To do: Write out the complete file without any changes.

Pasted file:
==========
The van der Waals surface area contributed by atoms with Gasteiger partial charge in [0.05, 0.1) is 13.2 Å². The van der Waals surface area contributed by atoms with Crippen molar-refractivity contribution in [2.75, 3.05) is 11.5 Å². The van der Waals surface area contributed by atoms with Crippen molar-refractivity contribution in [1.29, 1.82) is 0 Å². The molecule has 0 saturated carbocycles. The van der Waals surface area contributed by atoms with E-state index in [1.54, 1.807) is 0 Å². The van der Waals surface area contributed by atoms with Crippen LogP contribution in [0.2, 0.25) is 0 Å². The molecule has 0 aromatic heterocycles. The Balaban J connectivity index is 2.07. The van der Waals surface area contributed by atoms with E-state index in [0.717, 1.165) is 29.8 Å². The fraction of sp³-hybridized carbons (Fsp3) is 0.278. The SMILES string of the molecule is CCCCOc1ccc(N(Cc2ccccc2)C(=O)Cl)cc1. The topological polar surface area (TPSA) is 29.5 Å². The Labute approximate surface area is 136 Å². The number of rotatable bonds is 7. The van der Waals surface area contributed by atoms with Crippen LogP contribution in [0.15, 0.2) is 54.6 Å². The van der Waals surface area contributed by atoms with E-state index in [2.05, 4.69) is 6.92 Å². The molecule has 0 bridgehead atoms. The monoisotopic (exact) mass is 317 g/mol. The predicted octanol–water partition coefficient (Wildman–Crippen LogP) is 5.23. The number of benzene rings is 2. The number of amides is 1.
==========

The van der Waals surface area contributed by atoms with Gasteiger partial charge in [0.05, 0.1) is 13.2 Å². The van der Waals surface area contributed by atoms with Crippen molar-refractivity contribution in [2.75, 3.05) is 11.5 Å². The van der Waals surface area contributed by atoms with Crippen molar-refractivity contribution in [1.29, 1.82) is 0 Å². The molecule has 0 saturated carbocycles. The van der Waals surface area contributed by atoms with E-state index in [1.54, 1.807) is 0 Å². The van der Waals surface area contributed by atoms with Crippen LogP contribution in [0.2, 0.25) is 0 Å². The molecule has 0 aromatic heterocycles. The Balaban J connectivity index is 2.07. The van der Waals surface area contributed by atoms with E-state index in [0.717, 1.165) is 29.8 Å². The fraction of sp³-hybridized carbons (Fsp3) is 0.278. The SMILES string of the molecule is CCCCOc1ccc(N(Cc2ccccc2)C(=O)Cl)cc1. The topological polar surface area (TPSA) is 29.5 Å². The Labute approximate surface area is 136 Å². The number of rotatable bonds is 7. The van der Waals surface area contributed by atoms with Crippen LogP contribution in [0.15, 0.2) is 54.6 Å². The van der Waals surface area contributed by atoms with E-state index in [2.05, 4.69) is 6.92 Å². The molecule has 0 bridgehead atoms. The monoisotopic (exact) mass is 317 g/mol. The predicted octanol–water partition coefficient (Wildman–Crippen LogP) is 5.23. The number of benzene rings is 2. The number of amides is 1.